It is not world cricket’s best-kept secret that India’s batting in one-day internationals is rather dependent on the top three, openers Rohit Sharma and Shikhar Dhawan as well as skipper Virat Kohli. With only a handful of games left before India embarks for the ICC Cricket World Cup 2019, the pressure on the three batsmen is only increasing.
With Kohli being rested for the last two ODI games in New Zealand, India’s batting was exposed like very rarely in the past two years. The early fall of Rohit Sharma and Shikhar Dhawan saw the rest of the line-up face rough weather in Hamilton and being bowled out for 92, its worst score in 210 games since India made 88 against New Zealand in Dambulla, Sri Lanka in 2010.
It is no secret either that India’s attempts to unearth batting talent that would hold the middle-order together and manage the innings in the event of a top order failure has not had much success. India’s middle-order responsibilities now lie with 37-year-old Mahendra Singh Dhoni and 33-year-old batsmen Ambati Rayudu, Kedar Jadhav and Dinesh Karthik.
Significantly, with a solid bowling attack falling in place, India have won 38 matches, including four in England since 1 February, 2017. India have lost 12 games, including four in England in this period. Of these, eight defeats have come in games featuring Rohit Sharma, Shikhar Dhawan and Virat Kohli in the XI.
It may make sense to look, even if only cursorily, at the six defeats in the last 16 months since New Zealand’s tour of India. One of the most striking aspects of these losses is that one of the top three has actually scored a century in four of these matches. It indicates that India need the trio to be ticking together for it to reduce the chances of losing a game.
The first came against New Zealand in Mumbai where Kohli made 121 and yet India was unable to raise 300. Ross Taylor and Tom Latham sealed a six-wicket win for the visiting side. In February 2018, Dhawan’s scored 109 in Johannesburg but after his 158-run stand with Kohli, India added just 111 runs in 18.5 overs. The team lost by five wickets by the Duckworth-Lewis method.
In the two defeats against England at Lord’s and Leeds in July last, there was just one half-century by a top three Indian batsman. Kohli’s 71 in the latter game was not enough to spur India to even 260. The result was a massive eight-wicket loss with Joe Root and Eoin Morgan denying the Indian bowlers much success.
Chasing 284 for a win against the West Indies in Pune on 27 October last year, India lost by 43 runs despite the king of the chase, Kohli, scoring 107. India’s last defeat with all three top guns playing came in Sydney last month. Rohit Sharma, whose highest score in the five losses earlier was 20, made 133 but India fell quite short of the 289-run target.
Come to think of it, there really is no need for statistics to show how reliant India’s batting is on the top three coming good together. When Indian team takes the flight to England for the ICC Cricket World Cup 2019, these three batsmen will carry the hopes of the nation that they would not let the middle-order be exposed to severe challenges.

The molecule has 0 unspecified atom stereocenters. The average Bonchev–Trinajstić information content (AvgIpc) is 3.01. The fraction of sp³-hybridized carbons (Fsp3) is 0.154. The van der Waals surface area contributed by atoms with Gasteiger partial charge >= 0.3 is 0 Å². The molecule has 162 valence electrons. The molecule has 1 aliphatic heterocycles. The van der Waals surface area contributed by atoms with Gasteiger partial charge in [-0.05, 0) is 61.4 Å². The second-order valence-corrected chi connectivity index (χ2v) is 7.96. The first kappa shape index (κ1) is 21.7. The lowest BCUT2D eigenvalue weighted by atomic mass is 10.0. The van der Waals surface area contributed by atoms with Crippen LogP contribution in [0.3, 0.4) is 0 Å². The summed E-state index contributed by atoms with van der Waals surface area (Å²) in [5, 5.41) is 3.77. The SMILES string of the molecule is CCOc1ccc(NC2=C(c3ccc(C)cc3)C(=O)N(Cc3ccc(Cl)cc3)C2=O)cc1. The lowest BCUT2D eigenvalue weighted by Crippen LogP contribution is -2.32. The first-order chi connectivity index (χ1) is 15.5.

Of course, the ICC Cricket World Cup will be a chance for the other batsmen to be counted. But with there being some doubt about the middle-order not being as strong as its predecessors, the onus will be on the top three to ensure that they bat deep into India’s innings and not leave it to the later order batsmen to first repair the damage and then find a winning route.
It is not as if Ambati Rayudu, Kedar Jadhav, Mahendra Singh Dhoni, and Dinesh Karthik are not capable of raising the bar but there has not been much evidence — and most certainly not on a consistent basis — that they can turn a game on its head after India have lost two of the top three batsmen early on.
The Indian cricket team will be hoping that the openers and Kohli reach England in a fresh state of mind so that each of them can carry the burden of India’s batting individually and in the two partnerships at the start of the innings. It is imperative that they remain hungry to drive India’s batting campaign in the World Cup.
The good thing is that Rohit Sharma, Shikhar Dhawan, and Virat Kohli will be more aware of this challenge than anyone else. They have already given evidence of their willingness to stay at the crease a bit longer than usual. Is that not how India have picked up more victories than suffered defeats in the past few months?
The best cricketers — and in fact the best athletes — have learned to thrive under pressure. And in the run-up to the World Cup in England and Wales, the top three Indian batsmen will have had the time to realise how crucial their individual and collective successes would be to the team that dreams, fueled by an exciting bowling attack, of going the distance.
How well the top-three respond to this awareness and how it sees it as an opportunity rather than a challenge to paper over the cracks even in the World Cup will determine the length of the Indian team’s stay in the tournament. There can be no argument that each of the three batsmen has to keep himself hungry, fresh and ready to shoulder what seems like an extra load on his shoulders.
Dhoni told Rudi V Webster, interviewing him for Think Like A Champion, that pressure is nothing but added responsibility. “It is not pressure when God gives you the opportunity to be a hero for your team and your country,” he said. Indeed, if India’s top batsmen embrace pressure, each will put his best foot forward and steer the team’s campaign as well as in the past couple of years.